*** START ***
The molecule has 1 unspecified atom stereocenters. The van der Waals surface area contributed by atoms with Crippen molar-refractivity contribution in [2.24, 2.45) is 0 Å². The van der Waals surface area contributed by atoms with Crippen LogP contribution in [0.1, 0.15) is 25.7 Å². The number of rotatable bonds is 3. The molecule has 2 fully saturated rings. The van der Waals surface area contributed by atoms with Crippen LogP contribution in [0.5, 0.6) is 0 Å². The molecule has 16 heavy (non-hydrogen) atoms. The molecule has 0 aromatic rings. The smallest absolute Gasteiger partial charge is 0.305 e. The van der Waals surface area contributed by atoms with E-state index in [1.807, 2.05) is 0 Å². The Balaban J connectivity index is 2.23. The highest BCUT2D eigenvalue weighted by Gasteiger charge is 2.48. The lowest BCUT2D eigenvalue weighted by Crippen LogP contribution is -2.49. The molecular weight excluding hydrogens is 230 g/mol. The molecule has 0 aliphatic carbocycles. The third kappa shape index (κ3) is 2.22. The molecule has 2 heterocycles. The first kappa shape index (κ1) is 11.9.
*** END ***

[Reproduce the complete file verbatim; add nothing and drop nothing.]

The molecule has 1 unspecified atom stereocenters. The van der Waals surface area contributed by atoms with Crippen molar-refractivity contribution in [2.24, 2.45) is 0 Å². The van der Waals surface area contributed by atoms with Crippen LogP contribution in [0.1, 0.15) is 25.7 Å². The number of rotatable bonds is 3. The molecule has 2 fully saturated rings. The van der Waals surface area contributed by atoms with Crippen LogP contribution in [0.5, 0.6) is 0 Å². The molecule has 16 heavy (non-hydrogen) atoms. The molecule has 0 aromatic rings. The smallest absolute Gasteiger partial charge is 0.305 e. The van der Waals surface area contributed by atoms with E-state index in [1.807, 2.05) is 0 Å². The Balaban J connectivity index is 2.23. The highest BCUT2D eigenvalue weighted by Gasteiger charge is 2.48. The lowest BCUT2D eigenvalue weighted by Crippen LogP contribution is -2.49. The molecular weight excluding hydrogens is 230 g/mol. The molecule has 0 aliphatic carbocycles. The third kappa shape index (κ3) is 2.22. The molecule has 2 heterocycles. The first kappa shape index (κ1) is 11.9.